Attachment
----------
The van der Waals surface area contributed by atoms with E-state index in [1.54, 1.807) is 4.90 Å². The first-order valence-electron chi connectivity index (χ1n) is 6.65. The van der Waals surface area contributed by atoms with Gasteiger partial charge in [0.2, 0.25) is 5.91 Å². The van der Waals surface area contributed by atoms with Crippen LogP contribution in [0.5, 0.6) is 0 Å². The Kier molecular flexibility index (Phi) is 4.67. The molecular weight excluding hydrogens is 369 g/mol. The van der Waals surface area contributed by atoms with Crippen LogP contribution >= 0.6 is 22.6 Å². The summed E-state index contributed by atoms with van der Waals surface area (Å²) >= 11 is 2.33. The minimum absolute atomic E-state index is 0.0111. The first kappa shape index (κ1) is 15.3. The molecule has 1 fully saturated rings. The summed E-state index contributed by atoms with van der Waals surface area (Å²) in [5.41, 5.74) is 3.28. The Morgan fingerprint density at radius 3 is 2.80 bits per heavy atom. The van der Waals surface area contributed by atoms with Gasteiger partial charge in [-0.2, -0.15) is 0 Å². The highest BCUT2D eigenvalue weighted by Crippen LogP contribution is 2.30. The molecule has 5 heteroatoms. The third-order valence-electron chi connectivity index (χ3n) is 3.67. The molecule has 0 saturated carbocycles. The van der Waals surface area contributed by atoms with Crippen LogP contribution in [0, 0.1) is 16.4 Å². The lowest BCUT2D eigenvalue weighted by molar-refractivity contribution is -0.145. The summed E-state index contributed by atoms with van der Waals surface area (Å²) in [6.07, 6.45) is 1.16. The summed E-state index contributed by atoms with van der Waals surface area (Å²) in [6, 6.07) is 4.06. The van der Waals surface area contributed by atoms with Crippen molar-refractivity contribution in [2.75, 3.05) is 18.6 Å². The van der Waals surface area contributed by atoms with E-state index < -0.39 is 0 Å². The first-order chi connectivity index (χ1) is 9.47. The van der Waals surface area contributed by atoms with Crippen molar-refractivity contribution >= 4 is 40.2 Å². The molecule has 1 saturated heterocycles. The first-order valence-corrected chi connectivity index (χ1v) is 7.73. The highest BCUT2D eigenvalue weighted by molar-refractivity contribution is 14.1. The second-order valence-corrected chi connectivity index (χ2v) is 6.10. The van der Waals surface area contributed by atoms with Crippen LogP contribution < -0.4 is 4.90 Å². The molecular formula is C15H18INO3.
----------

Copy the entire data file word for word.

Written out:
The van der Waals surface area contributed by atoms with E-state index in [1.54, 1.807) is 4.90 Å². The first-order valence-electron chi connectivity index (χ1n) is 6.65. The van der Waals surface area contributed by atoms with Gasteiger partial charge in [0.2, 0.25) is 5.91 Å². The van der Waals surface area contributed by atoms with Crippen LogP contribution in [0.5, 0.6) is 0 Å². The Kier molecular flexibility index (Phi) is 4.67. The molecular weight excluding hydrogens is 369 g/mol. The van der Waals surface area contributed by atoms with Crippen LogP contribution >= 0.6 is 22.6 Å². The summed E-state index contributed by atoms with van der Waals surface area (Å²) >= 11 is 2.33. The minimum absolute atomic E-state index is 0.0111. The first kappa shape index (κ1) is 15.3. The molecule has 1 fully saturated rings. The summed E-state index contributed by atoms with van der Waals surface area (Å²) in [5.41, 5.74) is 3.28. The Morgan fingerprint density at radius 3 is 2.80 bits per heavy atom. The van der Waals surface area contributed by atoms with Gasteiger partial charge in [-0.2, -0.15) is 0 Å². The highest BCUT2D eigenvalue weighted by Crippen LogP contribution is 2.30. The molecule has 5 heteroatoms. The third-order valence-electron chi connectivity index (χ3n) is 3.67. The molecule has 0 saturated carbocycles. The van der Waals surface area contributed by atoms with Crippen LogP contribution in [0, 0.1) is 16.4 Å². The lowest BCUT2D eigenvalue weighted by molar-refractivity contribution is -0.145. The summed E-state index contributed by atoms with van der Waals surface area (Å²) in [6.07, 6.45) is 1.16. The summed E-state index contributed by atoms with van der Waals surface area (Å²) in [6, 6.07) is 4.06. The van der Waals surface area contributed by atoms with Crippen molar-refractivity contribution in [2.75, 3.05) is 18.6 Å². The van der Waals surface area contributed by atoms with E-state index < -0.39 is 0 Å². The first-order chi connectivity index (χ1) is 9.47. The van der Waals surface area contributed by atoms with Crippen molar-refractivity contribution >= 4 is 40.2 Å². The molecule has 1 saturated heterocycles. The first-order valence-corrected chi connectivity index (χ1v) is 7.73. The highest BCUT2D eigenvalue weighted by molar-refractivity contribution is 14.1. The second-order valence-corrected chi connectivity index (χ2v) is 6.10. The van der Waals surface area contributed by atoms with Crippen LogP contribution < -0.4 is 4.90 Å². The molecular formula is C15H18INO3.